Pioneering landlords and owner-occupiers are increasingly looking to solutions whereby the supplier of a service such as smart-building conversion bundles the conversion into a monthly fee across an agreed-upon contractual period. This is leading to the rise of a concept called “Smart Buildings as a Service“ — sometimes called “servitisation.” Landlords and owner-occupiers are conserving their capital for growth and improvement initiatives and are choosing to let integrated technology-service-finance companies fund the digital transformation of their buildings. There are a variety of modern financing models that allow this to happen, but the most attractive of these involves smart solutions partners that are able to do this at low or zero net cost for the building’s owner — public or private.

In conclusion, smart building conversion is attractive to all stakeholders, but perceived costs are proving an obstacle. Smart financing can remove that obstacle. Future energy savings can be harnessed to pay for the enabling conversion. The result is that landlords and building owners can go smarter, cleaner, greener, all without having to find precious capital to make it happen.

The views expressed in this opinion are those of the author and do not necessarily reflect the position of FORESIGHT Climate & Energy

Do you have a thoughtful response to the opinion expressed here? Do you have an opinion regarding an aspect of the global energy transition you would like to share with other FORESIGHT readers? If so, please send a short pitch of 200 words and a sentence explaining why you are the right person to deliver this opinion to opinion@foresightdk.com.


Leave a Reply

Your email address will not be published. Required fields are marked *

Related articles

Building energy efficient, sustainable homes for all

As governments across Europe attempt to deal with the economic and social impacts of coronavirus and how and when to end strict confinement measures, the time is right to invest to ensure every person can live in a healthy, connected and sustainable home, argues Davide Cannarozzi, CEO and Founder of GNE Finance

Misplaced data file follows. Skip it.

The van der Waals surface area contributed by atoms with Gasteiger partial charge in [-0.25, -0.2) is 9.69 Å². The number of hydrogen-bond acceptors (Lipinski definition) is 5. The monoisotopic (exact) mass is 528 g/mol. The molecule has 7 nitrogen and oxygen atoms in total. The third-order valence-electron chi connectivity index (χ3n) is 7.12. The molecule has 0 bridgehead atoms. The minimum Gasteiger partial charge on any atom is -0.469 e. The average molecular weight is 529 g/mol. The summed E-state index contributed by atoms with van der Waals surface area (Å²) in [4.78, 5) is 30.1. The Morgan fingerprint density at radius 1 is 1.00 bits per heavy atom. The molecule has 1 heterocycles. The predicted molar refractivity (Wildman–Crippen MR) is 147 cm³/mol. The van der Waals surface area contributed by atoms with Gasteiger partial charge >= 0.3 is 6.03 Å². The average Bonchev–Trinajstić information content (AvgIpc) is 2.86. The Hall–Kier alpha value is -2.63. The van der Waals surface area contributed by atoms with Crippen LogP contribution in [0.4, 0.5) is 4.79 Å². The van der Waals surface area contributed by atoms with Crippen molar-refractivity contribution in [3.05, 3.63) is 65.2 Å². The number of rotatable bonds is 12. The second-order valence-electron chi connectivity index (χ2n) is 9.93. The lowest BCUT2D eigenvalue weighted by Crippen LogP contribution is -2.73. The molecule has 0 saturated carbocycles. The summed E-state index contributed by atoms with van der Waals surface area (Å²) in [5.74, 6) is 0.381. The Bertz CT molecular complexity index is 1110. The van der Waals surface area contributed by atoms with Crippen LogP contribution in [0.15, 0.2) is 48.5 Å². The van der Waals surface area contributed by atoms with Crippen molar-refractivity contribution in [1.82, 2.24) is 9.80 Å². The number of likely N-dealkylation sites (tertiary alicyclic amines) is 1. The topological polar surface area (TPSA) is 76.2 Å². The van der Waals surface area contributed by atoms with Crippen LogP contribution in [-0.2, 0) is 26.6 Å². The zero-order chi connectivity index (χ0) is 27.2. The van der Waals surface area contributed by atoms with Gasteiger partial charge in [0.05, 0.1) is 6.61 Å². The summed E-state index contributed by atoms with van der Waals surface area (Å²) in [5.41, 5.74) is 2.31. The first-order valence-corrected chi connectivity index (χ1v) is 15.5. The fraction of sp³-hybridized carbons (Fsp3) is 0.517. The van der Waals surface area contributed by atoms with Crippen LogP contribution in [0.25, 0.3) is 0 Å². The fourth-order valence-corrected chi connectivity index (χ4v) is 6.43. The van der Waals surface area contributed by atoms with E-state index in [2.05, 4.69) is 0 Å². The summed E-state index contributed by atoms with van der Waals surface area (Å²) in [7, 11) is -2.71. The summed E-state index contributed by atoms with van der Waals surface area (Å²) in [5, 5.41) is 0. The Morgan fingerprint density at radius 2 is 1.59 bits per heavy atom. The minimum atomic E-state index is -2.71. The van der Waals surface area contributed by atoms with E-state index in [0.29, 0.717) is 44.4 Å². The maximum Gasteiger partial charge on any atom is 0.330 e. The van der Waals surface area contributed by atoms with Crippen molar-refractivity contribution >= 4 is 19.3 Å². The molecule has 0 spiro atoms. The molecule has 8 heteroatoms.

Read more

EU ushers in game-changing financial rules

An EU taxonomy to define green investments is expected to enter into force in 2021, but some experts want it to be used immediately to inform stimulus packages aimed at dealing with the social and economic fallout from the Covid-19 pandemic

Read more

Green Deal for heat — smart sector integration is key

As the EU puts forward plans for a European Green Deal aimed at getting the region to climate neutrality by 2050, Jan Rosenow and Richard Lowes from the Regulatory Assistance Project argue for much more attention to be paid to the decarbonisation of heat

Read more

Getting the finance to flow

To create demand for sustainable finance, governments should integrate climate criteria into their procurement and in how they draft policies and regulations

Read more

Responsible investors see greater role after pandemic

Investors taking ESG issues into account are increasingly examining future scenarios, particularly around climate change

Read more

What will it take to start — and sustain — a renovation wave?

With the European Commission planning to announce details of a building “renovation wave” in the autumn of 2020, Susanne Dyrboel, vice-chair in Renovate Europe explains what the EU executive should be considering to make its vision reality

Read more